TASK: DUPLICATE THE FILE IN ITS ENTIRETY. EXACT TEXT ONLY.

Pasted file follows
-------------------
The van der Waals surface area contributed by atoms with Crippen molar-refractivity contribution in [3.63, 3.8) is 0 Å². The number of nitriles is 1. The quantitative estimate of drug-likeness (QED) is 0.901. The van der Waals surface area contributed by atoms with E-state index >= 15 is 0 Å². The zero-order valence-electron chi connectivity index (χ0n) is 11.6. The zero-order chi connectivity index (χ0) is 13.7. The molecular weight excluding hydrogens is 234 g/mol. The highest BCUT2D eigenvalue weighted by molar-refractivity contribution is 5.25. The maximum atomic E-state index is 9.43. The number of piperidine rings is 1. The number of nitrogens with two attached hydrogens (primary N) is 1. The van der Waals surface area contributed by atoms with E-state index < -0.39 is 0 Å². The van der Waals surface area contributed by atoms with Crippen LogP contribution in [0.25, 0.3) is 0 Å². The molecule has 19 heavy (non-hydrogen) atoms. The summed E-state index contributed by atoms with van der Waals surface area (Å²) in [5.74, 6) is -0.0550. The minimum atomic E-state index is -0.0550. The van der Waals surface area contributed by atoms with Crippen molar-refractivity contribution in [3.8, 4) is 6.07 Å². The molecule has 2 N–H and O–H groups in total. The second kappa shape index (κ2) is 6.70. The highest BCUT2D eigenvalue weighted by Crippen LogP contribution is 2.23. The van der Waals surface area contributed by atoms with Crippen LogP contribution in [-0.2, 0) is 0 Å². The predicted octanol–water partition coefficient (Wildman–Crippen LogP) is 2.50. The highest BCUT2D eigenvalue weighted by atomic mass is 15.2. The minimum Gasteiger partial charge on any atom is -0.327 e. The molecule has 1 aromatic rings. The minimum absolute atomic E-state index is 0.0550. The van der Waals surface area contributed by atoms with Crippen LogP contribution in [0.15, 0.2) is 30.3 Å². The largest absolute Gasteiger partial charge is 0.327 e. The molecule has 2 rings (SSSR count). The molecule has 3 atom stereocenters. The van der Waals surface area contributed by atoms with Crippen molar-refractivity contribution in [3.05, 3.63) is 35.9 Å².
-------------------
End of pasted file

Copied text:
The van der Waals surface area contributed by atoms with Crippen molar-refractivity contribution in [3.63, 3.8) is 0 Å². The number of nitriles is 1. The quantitative estimate of drug-likeness (QED) is 0.901. The van der Waals surface area contributed by atoms with E-state index >= 15 is 0 Å². The zero-order valence-electron chi connectivity index (χ0n) is 11.6. The zero-order chi connectivity index (χ0) is 13.7. The molecular weight excluding hydrogens is 234 g/mol. The highest BCUT2D eigenvalue weighted by molar-refractivity contribution is 5.25. The maximum atomic E-state index is 9.43. The number of piperidine rings is 1. The number of nitrogens with two attached hydrogens (primary N) is 1. The van der Waals surface area contributed by atoms with E-state index < -0.39 is 0 Å². The van der Waals surface area contributed by atoms with Crippen LogP contribution in [0.25, 0.3) is 0 Å². The molecule has 19 heavy (non-hydrogen) atoms. The summed E-state index contributed by atoms with van der Waals surface area (Å²) in [5.74, 6) is -0.0550. The minimum atomic E-state index is -0.0550. The van der Waals surface area contributed by atoms with Crippen molar-refractivity contribution in [3.8, 4) is 6.07 Å². The molecule has 2 N–H and O–H groups in total. The second kappa shape index (κ2) is 6.70. The highest BCUT2D eigenvalue weighted by Crippen LogP contribution is 2.23. The van der Waals surface area contributed by atoms with Crippen LogP contribution in [-0.2, 0) is 0 Å². The predicted octanol–water partition coefficient (Wildman–Crippen LogP) is 2.50. The highest BCUT2D eigenvalue weighted by atomic mass is 15.2. The minimum Gasteiger partial charge on any atom is -0.327 e. The molecule has 1 aromatic rings. The minimum absolute atomic E-state index is 0.0550. The van der Waals surface area contributed by atoms with Crippen LogP contribution in [0.15, 0.2) is 30.3 Å². The largest absolute Gasteiger partial charge is 0.327 e. The molecule has 2 rings (SSSR count). The molecule has 3 atom stereocenters. The van der Waals surface area contributed by atoms with Crippen molar-refractivity contribution in [3.05, 3.63) is 35.9 Å².